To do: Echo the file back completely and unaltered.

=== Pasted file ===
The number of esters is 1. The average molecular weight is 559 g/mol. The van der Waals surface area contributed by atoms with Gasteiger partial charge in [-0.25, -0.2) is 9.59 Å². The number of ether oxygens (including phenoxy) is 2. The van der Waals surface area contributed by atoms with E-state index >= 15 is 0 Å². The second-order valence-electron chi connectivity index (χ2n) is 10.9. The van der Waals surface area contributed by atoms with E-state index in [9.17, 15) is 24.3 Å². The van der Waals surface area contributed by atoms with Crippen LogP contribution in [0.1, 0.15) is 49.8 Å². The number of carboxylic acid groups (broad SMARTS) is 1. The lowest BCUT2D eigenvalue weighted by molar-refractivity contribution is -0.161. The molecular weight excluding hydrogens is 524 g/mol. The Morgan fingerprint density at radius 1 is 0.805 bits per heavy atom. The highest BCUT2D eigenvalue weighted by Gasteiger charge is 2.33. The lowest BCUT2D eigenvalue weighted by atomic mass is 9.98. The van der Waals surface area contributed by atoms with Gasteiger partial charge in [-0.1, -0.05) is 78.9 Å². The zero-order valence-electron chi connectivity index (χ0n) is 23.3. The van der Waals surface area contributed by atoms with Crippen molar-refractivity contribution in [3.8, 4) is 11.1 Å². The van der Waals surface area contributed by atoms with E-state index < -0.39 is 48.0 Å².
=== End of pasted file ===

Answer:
The number of esters is 1. The average molecular weight is 559 g/mol. The van der Waals surface area contributed by atoms with Gasteiger partial charge in [-0.25, -0.2) is 9.59 Å². The number of ether oxygens (including phenoxy) is 2. The van der Waals surface area contributed by atoms with E-state index >= 15 is 0 Å². The second-order valence-electron chi connectivity index (χ2n) is 10.9. The van der Waals surface area contributed by atoms with E-state index in [9.17, 15) is 24.3 Å². The van der Waals surface area contributed by atoms with Crippen LogP contribution in [0.1, 0.15) is 49.8 Å². The number of carboxylic acid groups (broad SMARTS) is 1. The lowest BCUT2D eigenvalue weighted by molar-refractivity contribution is -0.161. The molecular weight excluding hydrogens is 524 g/mol. The Morgan fingerprint density at radius 1 is 0.805 bits per heavy atom. The highest BCUT2D eigenvalue weighted by Gasteiger charge is 2.33. The lowest BCUT2D eigenvalue weighted by atomic mass is 9.98. The van der Waals surface area contributed by atoms with Gasteiger partial charge in [-0.1, -0.05) is 78.9 Å². The zero-order valence-electron chi connectivity index (χ0n) is 23.3. The van der Waals surface area contributed by atoms with Crippen molar-refractivity contribution in [3.8, 4) is 11.1 Å². The van der Waals surface area contributed by atoms with E-state index < -0.39 is 48.0 Å².